The world around us is strange and scary. But if you look away from the daunting statistics, what you will see are our neighbors and friends stepping up, you will see humanity at its absolute finest.

This outbreak has led to tremendous anxiety and sadness, but it has also revealed some incredible moments of hope and strength. During times of fear and uncertainty, the very best elements of human nature can be found, if you look for them.

Our first-responders, medical professionals, grocery affiliates, delivery personnel, sanitation workers — these are the people who put themselves at risk while we stay home.

Nicole Glick, PsyD, Shalom Tikvah’s clinical director, describers her daughter’s soccer coach, an emergency physician, as “a remarkable woman and the perfect role model for my daughter.” She is in that emergency room saving lives every shift, witnessing this aggressive virus firsthand, and then coming home and streaking directly into a hot shower before she can hug her children.

Another great role model and longtime Shalom Tikvah supporter is an incredible OB/GYN. She is being asked to work outside of her department to help the hospital manage the influx of coronavirus patients. She does it with a smile and such grace.

We are so grateful for these women and the tens of thousands like them who are walking into a literal warzone every day.

Many of us had been using Instacart before all of this started. It is a lifesaver for working parents! Last week when Nicole placed her order, she was using the chat function with the shopper as she reported the various items that were out of stock.

At one point, she apologized for how long it was taking and explained that she was having to step back and wait as shoppers were not respecting the six-feet-apart rule. “I thanked her for doing her job and let her know that I was in no rush, and how much I appreciated her being out there for me.” She wrote back that she just took a break to cry in the restroom. She is terrified, but this is paying her rent and feeding her children.

This women is a hero.

There are so many things that people are doing here and there that lift our spirits and remind us that we are not alone. The drive-by birthday parades where friends show up, blast music from their cars and hold up signs to wish beloved friends and family a happy birthday, remind us that there is still so much to smile about.

The members of our community who are creative and have the ability to do so have started to make masks from their homes and deliver them to health care and food service employees. Local businesses and synagogues are collecting money, and volunteers are dropping off beautiful meals for the hospital staff to enjoy.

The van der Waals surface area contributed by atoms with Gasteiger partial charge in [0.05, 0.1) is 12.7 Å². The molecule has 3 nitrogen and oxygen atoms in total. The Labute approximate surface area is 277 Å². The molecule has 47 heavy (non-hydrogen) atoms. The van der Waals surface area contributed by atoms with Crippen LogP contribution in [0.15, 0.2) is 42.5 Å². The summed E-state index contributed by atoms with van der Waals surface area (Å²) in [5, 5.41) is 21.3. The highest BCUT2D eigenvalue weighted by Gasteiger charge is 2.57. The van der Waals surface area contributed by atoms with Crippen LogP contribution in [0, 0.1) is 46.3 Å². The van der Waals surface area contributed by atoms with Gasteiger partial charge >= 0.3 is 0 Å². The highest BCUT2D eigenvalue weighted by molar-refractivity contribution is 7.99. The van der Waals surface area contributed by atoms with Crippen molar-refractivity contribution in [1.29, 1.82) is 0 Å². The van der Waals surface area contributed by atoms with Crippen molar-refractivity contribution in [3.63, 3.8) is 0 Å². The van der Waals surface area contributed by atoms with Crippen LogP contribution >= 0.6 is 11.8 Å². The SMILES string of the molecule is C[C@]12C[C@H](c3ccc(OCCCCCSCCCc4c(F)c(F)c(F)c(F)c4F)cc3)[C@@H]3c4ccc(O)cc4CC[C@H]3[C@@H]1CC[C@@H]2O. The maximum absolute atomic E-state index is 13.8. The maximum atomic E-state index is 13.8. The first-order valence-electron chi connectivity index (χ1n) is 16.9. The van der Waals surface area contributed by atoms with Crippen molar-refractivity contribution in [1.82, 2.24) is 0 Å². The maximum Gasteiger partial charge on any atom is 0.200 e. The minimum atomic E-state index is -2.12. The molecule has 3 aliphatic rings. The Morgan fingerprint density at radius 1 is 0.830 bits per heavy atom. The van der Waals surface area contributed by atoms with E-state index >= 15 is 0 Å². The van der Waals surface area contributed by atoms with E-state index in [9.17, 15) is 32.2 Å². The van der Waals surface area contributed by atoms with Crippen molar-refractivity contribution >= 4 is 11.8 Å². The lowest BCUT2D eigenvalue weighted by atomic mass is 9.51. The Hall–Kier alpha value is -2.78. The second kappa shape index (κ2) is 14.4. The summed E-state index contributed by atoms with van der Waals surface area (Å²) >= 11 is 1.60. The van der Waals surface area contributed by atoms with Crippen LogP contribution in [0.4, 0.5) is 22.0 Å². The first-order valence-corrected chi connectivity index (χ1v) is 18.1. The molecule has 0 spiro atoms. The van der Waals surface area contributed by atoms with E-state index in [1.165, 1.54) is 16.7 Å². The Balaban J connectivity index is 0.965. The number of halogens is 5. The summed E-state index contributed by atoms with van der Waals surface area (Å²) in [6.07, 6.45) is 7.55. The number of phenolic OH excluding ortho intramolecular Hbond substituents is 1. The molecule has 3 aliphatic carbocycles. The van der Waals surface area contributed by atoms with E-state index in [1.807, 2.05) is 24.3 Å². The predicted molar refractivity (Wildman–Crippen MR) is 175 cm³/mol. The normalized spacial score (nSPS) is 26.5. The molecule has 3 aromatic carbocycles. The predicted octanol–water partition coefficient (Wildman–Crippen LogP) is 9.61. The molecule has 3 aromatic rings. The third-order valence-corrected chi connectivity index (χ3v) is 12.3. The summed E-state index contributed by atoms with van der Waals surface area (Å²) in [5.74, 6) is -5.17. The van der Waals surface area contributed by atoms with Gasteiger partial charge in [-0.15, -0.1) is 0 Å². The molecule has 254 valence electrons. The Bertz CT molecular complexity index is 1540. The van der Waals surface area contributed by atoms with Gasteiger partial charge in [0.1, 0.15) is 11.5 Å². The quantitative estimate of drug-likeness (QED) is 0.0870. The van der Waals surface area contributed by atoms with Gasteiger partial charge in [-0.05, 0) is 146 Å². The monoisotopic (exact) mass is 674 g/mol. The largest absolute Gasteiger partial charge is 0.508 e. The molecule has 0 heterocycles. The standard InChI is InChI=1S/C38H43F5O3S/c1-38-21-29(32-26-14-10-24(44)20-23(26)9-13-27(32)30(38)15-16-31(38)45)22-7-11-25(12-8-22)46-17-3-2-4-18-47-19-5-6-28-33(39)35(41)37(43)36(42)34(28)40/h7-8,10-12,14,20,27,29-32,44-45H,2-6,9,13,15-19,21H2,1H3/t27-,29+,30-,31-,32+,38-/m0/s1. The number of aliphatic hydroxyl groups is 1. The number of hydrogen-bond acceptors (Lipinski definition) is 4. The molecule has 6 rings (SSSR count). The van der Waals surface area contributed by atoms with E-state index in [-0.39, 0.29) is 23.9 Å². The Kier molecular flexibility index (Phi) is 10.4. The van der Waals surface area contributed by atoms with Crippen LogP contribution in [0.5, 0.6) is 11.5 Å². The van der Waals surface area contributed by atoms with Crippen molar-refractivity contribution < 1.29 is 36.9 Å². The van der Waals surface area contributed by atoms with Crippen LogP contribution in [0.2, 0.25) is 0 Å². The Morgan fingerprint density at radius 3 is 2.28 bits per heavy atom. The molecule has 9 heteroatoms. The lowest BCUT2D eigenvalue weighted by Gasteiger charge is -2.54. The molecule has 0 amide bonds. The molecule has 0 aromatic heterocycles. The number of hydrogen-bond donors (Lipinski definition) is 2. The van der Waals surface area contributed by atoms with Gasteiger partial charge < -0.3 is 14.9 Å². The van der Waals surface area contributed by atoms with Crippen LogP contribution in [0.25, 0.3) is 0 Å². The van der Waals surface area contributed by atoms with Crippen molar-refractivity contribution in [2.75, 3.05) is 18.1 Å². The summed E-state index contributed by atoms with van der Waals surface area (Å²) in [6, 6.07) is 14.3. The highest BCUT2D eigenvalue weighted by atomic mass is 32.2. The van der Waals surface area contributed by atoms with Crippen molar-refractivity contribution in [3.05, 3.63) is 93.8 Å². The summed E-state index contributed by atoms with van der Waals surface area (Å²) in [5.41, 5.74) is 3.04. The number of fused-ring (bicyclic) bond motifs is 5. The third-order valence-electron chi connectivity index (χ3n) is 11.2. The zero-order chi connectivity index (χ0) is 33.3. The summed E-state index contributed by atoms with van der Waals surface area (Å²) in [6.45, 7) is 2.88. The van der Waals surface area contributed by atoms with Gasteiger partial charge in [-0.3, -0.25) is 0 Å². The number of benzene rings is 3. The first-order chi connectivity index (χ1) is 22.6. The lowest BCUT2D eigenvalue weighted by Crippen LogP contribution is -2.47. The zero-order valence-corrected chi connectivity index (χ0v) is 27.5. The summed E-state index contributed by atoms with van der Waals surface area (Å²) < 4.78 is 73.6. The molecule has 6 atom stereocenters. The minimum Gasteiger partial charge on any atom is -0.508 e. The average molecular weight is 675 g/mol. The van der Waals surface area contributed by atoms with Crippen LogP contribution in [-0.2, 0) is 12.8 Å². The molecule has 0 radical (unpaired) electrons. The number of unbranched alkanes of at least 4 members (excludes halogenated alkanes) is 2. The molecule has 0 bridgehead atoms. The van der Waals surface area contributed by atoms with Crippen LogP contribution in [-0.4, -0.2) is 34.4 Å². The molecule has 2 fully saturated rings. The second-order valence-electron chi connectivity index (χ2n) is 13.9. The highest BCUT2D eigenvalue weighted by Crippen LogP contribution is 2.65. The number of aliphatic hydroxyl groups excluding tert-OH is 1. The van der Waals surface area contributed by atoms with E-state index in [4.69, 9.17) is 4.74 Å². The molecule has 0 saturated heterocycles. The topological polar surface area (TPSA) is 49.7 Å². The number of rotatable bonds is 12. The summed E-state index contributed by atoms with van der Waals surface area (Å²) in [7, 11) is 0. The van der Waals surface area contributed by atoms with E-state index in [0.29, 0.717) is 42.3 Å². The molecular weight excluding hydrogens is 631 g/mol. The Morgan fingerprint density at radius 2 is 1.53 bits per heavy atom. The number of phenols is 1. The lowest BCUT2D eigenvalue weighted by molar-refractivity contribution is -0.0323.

Kids at home are writing thank-you letters to health care workers and sending cards to patients who are not permitted to have visitors. Doing good, feels good; showing gratitude feels good. We all need that so much right now!

Teachers have been posting on social media that they are available to FaceTime when your child is struggling. We spoke to one mom who was trying to home-school her child with special needs. She explained that there was a lot of yelling and tears until she responded to one of those social media posts.

Now, her son FaceTimes with a teacher he has never met before every Wednesday afternoon. The mom referred to this as her oxygen, when her chest gets tight and she does not think she can do it, she reminds herself that this kind woman will walk him through the work and that she is not alone.

As mental health professionals, our team is worried about what re-entry will look like and about the longterm effects of all this. That feeling of being in this together may just be the key to coming out of this healthy and stable.

This virus is the great equalizer. Look for the good every day, and if you are having trouble finding it, “The Office” actor John Krasinski has started a YouTube video diary to share uplifting stories from around the globe. (https://www.youtube.com/watch?v=F5pgG1M_h_U)

Dr. Nicole Glick (left) and Jennifer Grossman are the founders of Shalom Tikvah. (Photo by Steve Ruark)
Dr. Nicole Glick (left) and Jennifer Grossman
are the founders of Shalom Tikvah. (Photo by Steve Ruark)

Shalom Tikvah Inc. (shalomtikvah.org) is a non-profit organization that uses an innovative approach to treating mental illness and other stressors by treating the entire family system with comprehensive therapy as well as wraparound services. Shalom Tikvah’s clinical team, Nicole Glick, PsyD (clinical director), Talya Knable, LCPC (assistant clinical director), Rachel Berman, LCSW-C, and Tamar Livingstone, LGSW, along with Jennifer Grossman, director of operations, will be contributing weekly to Jmore. If there is anything you want their experts to address, please email nglick@shalomtikvah.org.